# Basic Motion Equations

1. May 30, 2013

### FlamingAero

I have been reviewing the basic two-dimensional motion equations and I've discovered a conundrum that is causing me much confusion. For example, here is a basic formula with variables:

$v^2 = vi^2 + 2ax$

$v = ?$

$vi = 27$

$a = -7.5$

$x = 49$

Therefore:

$v^2 = 27^2 + 2(-7.5)(49)$

$v^2 = 729 + -735$

$v = √(-6)$

When I input the square root of (-6) into my calculator (a TI-83+), I receive a ERR:NONREAL ANS message. Are these values not compatible with this formula?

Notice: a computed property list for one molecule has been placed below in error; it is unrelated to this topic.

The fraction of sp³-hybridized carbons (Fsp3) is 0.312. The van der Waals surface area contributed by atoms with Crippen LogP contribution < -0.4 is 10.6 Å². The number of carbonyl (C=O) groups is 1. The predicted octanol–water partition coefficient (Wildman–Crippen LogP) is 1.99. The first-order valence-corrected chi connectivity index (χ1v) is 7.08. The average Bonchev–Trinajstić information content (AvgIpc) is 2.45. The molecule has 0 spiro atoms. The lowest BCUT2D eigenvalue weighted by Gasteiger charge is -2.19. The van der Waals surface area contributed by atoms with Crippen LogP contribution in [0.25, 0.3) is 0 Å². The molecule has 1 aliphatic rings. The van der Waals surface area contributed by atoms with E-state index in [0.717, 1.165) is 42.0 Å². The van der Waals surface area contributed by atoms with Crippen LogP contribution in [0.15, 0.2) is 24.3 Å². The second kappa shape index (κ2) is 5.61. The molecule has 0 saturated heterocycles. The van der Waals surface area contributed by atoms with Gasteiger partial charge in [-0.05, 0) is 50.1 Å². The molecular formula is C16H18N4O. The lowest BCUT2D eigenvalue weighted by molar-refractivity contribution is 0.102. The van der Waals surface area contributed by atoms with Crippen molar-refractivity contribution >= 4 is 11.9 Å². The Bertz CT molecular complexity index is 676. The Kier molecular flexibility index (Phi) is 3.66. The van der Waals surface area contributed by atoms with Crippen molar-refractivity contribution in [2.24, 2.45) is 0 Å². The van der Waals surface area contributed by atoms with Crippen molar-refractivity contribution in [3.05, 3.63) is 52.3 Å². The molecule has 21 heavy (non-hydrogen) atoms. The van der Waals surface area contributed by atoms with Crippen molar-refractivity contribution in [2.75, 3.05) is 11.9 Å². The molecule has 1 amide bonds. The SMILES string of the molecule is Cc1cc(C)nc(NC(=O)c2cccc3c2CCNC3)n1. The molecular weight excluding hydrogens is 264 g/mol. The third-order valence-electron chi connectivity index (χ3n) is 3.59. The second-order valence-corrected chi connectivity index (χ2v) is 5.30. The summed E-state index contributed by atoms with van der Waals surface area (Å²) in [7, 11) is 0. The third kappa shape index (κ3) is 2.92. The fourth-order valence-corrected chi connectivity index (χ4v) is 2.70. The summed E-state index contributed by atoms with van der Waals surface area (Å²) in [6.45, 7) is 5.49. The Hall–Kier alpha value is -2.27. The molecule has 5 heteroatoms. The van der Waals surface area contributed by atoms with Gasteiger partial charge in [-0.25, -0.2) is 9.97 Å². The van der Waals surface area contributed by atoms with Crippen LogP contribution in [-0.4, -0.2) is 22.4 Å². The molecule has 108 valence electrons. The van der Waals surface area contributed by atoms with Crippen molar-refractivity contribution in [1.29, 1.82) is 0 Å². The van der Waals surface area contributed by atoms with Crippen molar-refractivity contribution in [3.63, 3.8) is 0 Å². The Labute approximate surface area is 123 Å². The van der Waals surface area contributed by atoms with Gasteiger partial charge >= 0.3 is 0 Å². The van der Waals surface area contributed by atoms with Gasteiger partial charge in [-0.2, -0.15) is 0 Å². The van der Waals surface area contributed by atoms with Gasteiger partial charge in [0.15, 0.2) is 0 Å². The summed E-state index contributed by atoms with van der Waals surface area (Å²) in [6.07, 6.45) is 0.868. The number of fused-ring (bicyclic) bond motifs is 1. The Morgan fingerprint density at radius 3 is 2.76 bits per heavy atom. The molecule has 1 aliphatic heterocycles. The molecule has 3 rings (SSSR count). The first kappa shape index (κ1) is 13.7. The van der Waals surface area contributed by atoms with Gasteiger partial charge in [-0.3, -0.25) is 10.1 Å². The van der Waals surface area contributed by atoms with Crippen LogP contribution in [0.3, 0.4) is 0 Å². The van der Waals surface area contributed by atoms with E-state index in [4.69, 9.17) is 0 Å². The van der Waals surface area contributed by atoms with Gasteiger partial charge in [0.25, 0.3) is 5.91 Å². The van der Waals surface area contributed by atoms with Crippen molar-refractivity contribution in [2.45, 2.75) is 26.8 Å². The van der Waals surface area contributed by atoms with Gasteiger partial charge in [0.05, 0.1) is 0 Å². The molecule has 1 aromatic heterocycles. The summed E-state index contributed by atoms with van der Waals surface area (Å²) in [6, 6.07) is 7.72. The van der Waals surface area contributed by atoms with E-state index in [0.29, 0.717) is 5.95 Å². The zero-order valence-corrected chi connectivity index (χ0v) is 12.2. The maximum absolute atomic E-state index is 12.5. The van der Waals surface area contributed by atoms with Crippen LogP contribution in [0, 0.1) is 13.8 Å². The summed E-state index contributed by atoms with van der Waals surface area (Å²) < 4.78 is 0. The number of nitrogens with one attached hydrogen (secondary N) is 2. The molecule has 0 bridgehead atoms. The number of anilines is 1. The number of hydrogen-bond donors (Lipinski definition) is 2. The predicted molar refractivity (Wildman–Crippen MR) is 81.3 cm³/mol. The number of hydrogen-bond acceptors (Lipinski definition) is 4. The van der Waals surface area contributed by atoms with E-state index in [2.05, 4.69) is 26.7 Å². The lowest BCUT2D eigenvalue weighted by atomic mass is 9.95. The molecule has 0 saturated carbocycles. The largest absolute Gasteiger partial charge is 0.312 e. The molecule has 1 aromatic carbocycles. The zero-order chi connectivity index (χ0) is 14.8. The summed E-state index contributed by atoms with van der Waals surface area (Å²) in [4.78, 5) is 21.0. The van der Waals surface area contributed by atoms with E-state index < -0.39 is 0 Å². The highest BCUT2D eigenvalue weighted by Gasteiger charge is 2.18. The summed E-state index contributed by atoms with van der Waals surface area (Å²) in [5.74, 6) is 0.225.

Here's another similar example, this time with the formula:

$ΔX = vi*t + (1/2)at^2$

$ΔX = 49$

$vi = 27$

$a = -7.5$

$t = ?$

I have no idea how to even arrange the equation in terms of $t$. Is this formula limited to solving displacement?

Thank you for your help and guidance.

2. May 30, 2013

### Staff: Mentor

Your values are just physically impossible. Given that initial velocity and acceleration, you'll never achieve x = 49. (Figure out the maximum value of x.)

Similar issue with the other formula for time. (In general, you can surely solve for the time. You'll get a quadratic equation.)

3. May 30, 2013

### FlamingAero

I now see my error. The value $ΔX = 49$ was rounded for significant figures, and should have instead been $ΔX = 48.6$

Last edited: May 30, 2013
4. May 30, 2013

$$\frac{-b\pm\sqrt{b^2-4ac}}{2a}$$